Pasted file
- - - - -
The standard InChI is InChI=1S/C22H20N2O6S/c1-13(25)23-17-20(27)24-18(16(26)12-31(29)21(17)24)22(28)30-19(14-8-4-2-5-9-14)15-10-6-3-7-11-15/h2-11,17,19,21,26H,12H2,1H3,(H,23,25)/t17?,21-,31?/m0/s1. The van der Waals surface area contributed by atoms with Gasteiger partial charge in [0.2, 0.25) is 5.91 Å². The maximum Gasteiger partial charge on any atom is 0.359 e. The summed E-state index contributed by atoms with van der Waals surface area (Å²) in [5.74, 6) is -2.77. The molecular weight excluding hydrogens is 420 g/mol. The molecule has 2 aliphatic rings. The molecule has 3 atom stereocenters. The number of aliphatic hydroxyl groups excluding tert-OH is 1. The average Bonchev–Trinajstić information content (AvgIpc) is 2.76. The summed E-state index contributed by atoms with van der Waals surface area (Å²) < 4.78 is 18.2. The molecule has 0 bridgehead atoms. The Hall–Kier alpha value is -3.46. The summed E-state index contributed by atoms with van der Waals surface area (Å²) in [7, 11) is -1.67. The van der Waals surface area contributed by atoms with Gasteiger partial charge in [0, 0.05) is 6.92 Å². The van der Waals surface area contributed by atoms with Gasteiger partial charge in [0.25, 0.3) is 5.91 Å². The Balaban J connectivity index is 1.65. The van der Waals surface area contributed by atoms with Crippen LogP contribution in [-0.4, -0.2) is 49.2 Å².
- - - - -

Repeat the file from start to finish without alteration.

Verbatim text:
The standard InChI is InChI=1S/C22H20N2O6S/c1-13(25)23-17-20(27)24-18(16(26)12-31(29)21(17)24)22(28)30-19(14-8-4-2-5-9-14)15-10-6-3-7-11-15/h2-11,17,19,21,26H,12H2,1H3,(H,23,25)/t17?,21-,31?/m0/s1. The van der Waals surface area contributed by atoms with Gasteiger partial charge in [0.2, 0.25) is 5.91 Å². The maximum Gasteiger partial charge on any atom is 0.359 e. The summed E-state index contributed by atoms with van der Waals surface area (Å²) in [5.74, 6) is -2.77. The molecular weight excluding hydrogens is 420 g/mol. The molecule has 2 aliphatic rings. The molecule has 3 atom stereocenters. The number of aliphatic hydroxyl groups excluding tert-OH is 1. The average Bonchev–Trinajstić information content (AvgIpc) is 2.76. The summed E-state index contributed by atoms with van der Waals surface area (Å²) < 4.78 is 18.2. The molecule has 0 bridgehead atoms. The Hall–Kier alpha value is -3.46. The summed E-state index contributed by atoms with van der Waals surface area (Å²) in [7, 11) is -1.67. The van der Waals surface area contributed by atoms with Gasteiger partial charge in [0, 0.05) is 6.92 Å². The van der Waals surface area contributed by atoms with Gasteiger partial charge in [0.25, 0.3) is 5.91 Å². The Balaban J connectivity index is 1.65. The van der Waals surface area contributed by atoms with Crippen LogP contribution in [-0.4, -0.2) is 49.2 Å².